FBI: Nigeria, 19 Others Lost $13bn to Cyber Fraud in Five Years

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Kingsley Nwezeh in Abuja

The United States Federal Bureau of Investigation (FBI) said 20 countries, including Nigeria lost $13.3 billion to internet crimes between 2016 and 2020.

In 2020 alone, the affected countries lost $4.1 billion to such crimes as government impersonation, identity theft, personal data breach, misrepresentation, cyber scam, business email compromise, romance scam among others.

In its 2020 report, the Internet Crime Complaint Centre of the FBI said the fraudsters targeted the coronavirus aid relief, and Economic Security Act, which included provisions to help small American businesses during the pandemic.

It said the age of the victims in the affected countries range between 20 and 60 years.

Details of the report also showed that Nigeria is among the top 20-victim countries in 2020 with 443 victims, UK, 216,633; Canada, 5,399 and India, 2,930, among others.

The FBI said the centre received 5, 679, 259 complaints since inception in 2016, representing 440, 000 complaints per year on average since the last five years and 2000 complaints daily.

“Unfortunately, criminals are very opportunistic. They see a vulnerable population out there that they can prey upon,” FBI’s Financial Crimes Section Chief, Steven Merrill, said.

The US crime agency offered advice on measures to be adopted to avoid becoming victims of such crimes.

“People are encouraged to protect themselves from scammers by using extreme caution in online communication.

“Verify the sender of an email. Criminals will sometimes change just one letter in an email address to make it look like one you know. Also, be very wary of attachments or links. Hover your mouse over a link before clicking to see where it is sending you,” it said.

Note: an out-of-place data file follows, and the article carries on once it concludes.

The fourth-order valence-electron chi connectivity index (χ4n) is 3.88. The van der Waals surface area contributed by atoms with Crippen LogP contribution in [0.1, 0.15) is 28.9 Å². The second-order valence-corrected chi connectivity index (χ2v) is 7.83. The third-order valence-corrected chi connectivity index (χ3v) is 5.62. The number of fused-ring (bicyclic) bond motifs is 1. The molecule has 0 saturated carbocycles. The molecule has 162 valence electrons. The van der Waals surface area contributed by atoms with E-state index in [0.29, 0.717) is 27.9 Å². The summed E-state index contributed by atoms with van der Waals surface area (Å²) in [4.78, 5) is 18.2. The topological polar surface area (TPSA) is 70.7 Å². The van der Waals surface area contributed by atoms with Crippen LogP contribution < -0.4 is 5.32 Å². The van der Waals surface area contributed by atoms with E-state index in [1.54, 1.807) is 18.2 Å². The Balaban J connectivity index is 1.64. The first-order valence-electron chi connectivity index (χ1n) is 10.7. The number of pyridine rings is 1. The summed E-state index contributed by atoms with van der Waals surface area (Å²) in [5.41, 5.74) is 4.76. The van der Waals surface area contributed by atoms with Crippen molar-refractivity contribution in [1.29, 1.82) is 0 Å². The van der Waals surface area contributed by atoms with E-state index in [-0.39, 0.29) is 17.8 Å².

The FBI further urged internet users to “question anyone offering you something that is too good to be true or is a secret investment opportunity or medical advice.

“Rely on trusted sources, like your own doctor, the centre

for disease control, and your local health department for

medical information”.

A statistical analysis of the losses in the report showed that $1,866,642,107 was lost to BEC/EAC; overpayment $51,039,922; confidence fraud/romance $600,249,82; ransomware $29,157,405; investment $336,469,000; healthcare-related $29,042,515; non-payment/non-delivery $265,011,249 and Civil matter $24,915,958.

Others include identity theft $219,484,699; misrepresentation $19,707,242; spoofing $216,513,728; malware/scareware/virus $6,904,054; real estate/rental $213,196,082; harassment/threats violence $6,547,449; personal data breach $194,473,055; copyright/counterfeit $5,910,617; tech support $146,477,709; charity $4,428,766; credit card fraud $129,820,792; gambling $3,961,508; corporate data breach $128,916,648; re-shipping $3,095,265; Government Impersonation $109,938,030 and crimes against children $660,044.